One of the benefits of not drinking alcohol at all is avoiding the dreaded hangover the next day. If you find yourself with a hangover despite your best intentions, there are ways to alleviate the symptoms. While there is no true hangover cure, we’ve rounded up 7 helpful ideas.
How do you cure a hangover fast? There is no one way to cure a hangover fast, but there are ways to ease hangover symptoms, like drinking plenty of water and getting extra rest.
There are also tactics proven not to work in curing your hangover. We’ll be taking a look at what does and doesn’t work, plus evidence-based hangover tips to get you back on track to feeling like yourself again.
What is a hangover?
A hangover is the result of too much alcohol in the body. What your body considers too much can vary. Someone who doesn’t drink much at all can have a hangover from a glass or two of wine, even if they weren’t intoxicated.
Hangovers are all about how your body reacts as it returns to blood alcohol levels of zero.
Drinking too much generally can disrupt sleep, upset your stomach, and lead to dehydration, all contributing factors to the worst symptoms of hangovers. It’s a big reason why so many explore the sober curious lifestyle.
Some common hangover symptoms include:
- Dry mouth and excessive thirst
- Muscle aches
- Nausea and vomiting
- High blood pressure
- Sensitivity to light and sound
For heavy drinkers, some hangover effects may actually be the result of alcohol withdrawal symptoms, like hand tremors, sweating, and anxiety.
How do you stop feeling hungover? To stop feeling hungover, try rehydrating your body and consuming healthy foods the morning after. These 2 steps can start to alleviate the worst symptoms. There isn’t one surefire hangover cure, though, that will stop a hangover immediately.
Hangover cures: fact or fiction?
Once you’ve set yourself up for a hangover, there isn’t much you can do to stop it from happening. All you can do is alleviate the symptoms. All of those tips and tricks you hear over breakfast the morning after may feel like common wisdom, but they’re more like old wives’ tales.
We’ll list our best alternatives for a hangover cure, but there are a few common misconceptions out there around hangovers that we need to debunk first.
First off, there are variations of a rhyme that goes something like this: “Liquor before beer, you’re in the clear. Beer before liquor, never been sicker.” That’s not the whole story, though.
The amount that you drink overall matters much more than the order you’re drinking your alcohol in.
Here are a few other common myths that we can get out of the way:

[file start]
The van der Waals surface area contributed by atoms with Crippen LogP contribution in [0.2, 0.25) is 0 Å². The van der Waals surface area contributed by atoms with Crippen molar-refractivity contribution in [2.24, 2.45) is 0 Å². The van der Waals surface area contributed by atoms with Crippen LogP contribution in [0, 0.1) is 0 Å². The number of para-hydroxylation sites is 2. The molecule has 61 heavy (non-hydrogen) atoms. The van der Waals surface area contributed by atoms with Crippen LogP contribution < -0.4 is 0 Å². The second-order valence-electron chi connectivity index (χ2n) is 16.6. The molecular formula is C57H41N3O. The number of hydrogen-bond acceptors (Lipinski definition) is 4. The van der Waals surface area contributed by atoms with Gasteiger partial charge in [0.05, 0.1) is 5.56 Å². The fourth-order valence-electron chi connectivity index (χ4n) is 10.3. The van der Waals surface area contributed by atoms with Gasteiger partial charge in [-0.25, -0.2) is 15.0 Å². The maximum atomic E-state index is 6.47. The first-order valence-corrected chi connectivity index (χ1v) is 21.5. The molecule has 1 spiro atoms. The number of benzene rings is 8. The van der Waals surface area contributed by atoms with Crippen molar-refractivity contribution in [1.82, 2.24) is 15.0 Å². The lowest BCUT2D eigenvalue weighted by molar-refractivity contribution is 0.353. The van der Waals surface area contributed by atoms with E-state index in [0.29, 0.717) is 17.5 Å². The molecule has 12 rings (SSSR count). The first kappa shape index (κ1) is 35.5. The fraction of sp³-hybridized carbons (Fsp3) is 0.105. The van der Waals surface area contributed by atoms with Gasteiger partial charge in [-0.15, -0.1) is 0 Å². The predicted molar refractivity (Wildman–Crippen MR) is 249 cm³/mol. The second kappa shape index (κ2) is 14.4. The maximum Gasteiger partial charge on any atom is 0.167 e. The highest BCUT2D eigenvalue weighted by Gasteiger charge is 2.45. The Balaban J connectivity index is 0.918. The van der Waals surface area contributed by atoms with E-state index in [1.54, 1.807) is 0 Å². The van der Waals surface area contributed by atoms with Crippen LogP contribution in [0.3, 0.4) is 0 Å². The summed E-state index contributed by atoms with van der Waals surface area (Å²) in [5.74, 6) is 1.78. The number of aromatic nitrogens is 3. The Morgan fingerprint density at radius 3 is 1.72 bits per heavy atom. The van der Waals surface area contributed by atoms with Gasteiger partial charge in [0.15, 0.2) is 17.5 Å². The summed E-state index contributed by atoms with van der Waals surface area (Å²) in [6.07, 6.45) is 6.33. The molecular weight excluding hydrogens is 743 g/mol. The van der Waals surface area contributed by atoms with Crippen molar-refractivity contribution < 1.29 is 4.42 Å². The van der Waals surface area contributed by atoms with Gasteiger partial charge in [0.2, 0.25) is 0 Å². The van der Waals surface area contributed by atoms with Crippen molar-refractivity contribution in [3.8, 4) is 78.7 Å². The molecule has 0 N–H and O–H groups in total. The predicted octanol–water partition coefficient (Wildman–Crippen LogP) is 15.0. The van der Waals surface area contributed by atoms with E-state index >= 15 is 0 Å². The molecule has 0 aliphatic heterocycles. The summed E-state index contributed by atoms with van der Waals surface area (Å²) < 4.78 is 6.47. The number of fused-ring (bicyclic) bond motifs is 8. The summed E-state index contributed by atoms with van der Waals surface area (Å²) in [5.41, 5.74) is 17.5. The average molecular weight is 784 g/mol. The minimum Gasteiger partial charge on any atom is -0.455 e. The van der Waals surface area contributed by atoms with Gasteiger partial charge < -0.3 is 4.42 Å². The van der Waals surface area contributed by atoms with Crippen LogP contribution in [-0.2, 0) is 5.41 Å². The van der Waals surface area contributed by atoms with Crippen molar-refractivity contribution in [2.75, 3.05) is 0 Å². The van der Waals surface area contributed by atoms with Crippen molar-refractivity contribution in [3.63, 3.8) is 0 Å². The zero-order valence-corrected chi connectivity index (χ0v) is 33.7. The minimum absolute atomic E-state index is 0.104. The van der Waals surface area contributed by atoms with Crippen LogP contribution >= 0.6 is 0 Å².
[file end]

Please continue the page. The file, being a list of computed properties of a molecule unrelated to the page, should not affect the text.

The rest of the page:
- Eating before bed is a placebo. This won’t do much other than give you a stomachache after a night of drinking. A meal before your first cocktail is more likely to have an impact, and carbs will do a better job absorbing alcohol than fats.
- Taking painkillers before bed isn’t a good idea, either. If you choose acetaminophen, liver damage is possible. You should never mix painkillers with alcohol.
- Don’t try drinking more alcohol. There’s no evidence that drinking more alcohol the next morning or indulging in the “hair of the dog” will do anything but prolong your hangover. The practice actually promotes unhealthy drinking habits. Skip the Bloody Mary at brunch!
Now that we know what to steer clear of when battling hangover symptoms, let’s unpack some ideas that can truly make an impact.
The 7 Best Home Remedies For A Hangover
From getting your body rehydrated to supplements proven to ease symptoms of a hangover, there are things you can do to help. Though we haven’t found a cure, you’ll likely feel better after these gentle hangover remedies.
Here are the 7 closest things to a hangover cure:
- Get hydrated!
- Eat a light breakfast.
- Take an anti-inflammatory.
- Try red ginseng tea.
- Increase your antioxidant intake.
- Sip caffeine.
- Get some rest.
Option 1: Get Hydrated
Drinking alcohol can cause mild dehydration, as alcohol is a diuretic. You’ll want to replace those liquids by drinking water before going to bed, then having a glass of water right after you wake up.
Beverages with electrolytes like Gatorade, Pedialyte, sports drinks, or even pickle juice may also be helpful, especially if you’ve vomited after drinking. Vomiting can lead to moderate or even severe dehydration, as well as the loss of valuable minerals like potassium.
It’s essential to take your hydration seriously after too much alcohol consumption. Drinking more water is the easiest way to replenish your hydration levels.
Option 2: Eat A Light Breakfast
A greasy breakfast the morning after a night of drinking may sound like a good idea, but you’re putting your already sensitive stomach at more risk for heartburn and indigestion.
Alcohol has the added effect of irritating gastric symptoms, so you’ll want to be gentle with your diet the day after. Don’t add to the empty calories you drank the night before with a burger and shakes after a night of drinking.
Instead, try fruit, oatmeal, and other healthy options to get your body and your blood sugar levels back on track. If you really feel like something more substantial, carbohydrates are better than fats to help your body digest the alcohol.
If you’re feeling nauseous, try a smoothie. You’ll be hydrating and taking in healthy vitamins and minerals.
Option 3: Take Anti-Inflammatory Medicine
Alcohol can cause your blood vessels to dilate. As they constrict the next day, you may experience a classic hangover symptom: the headache.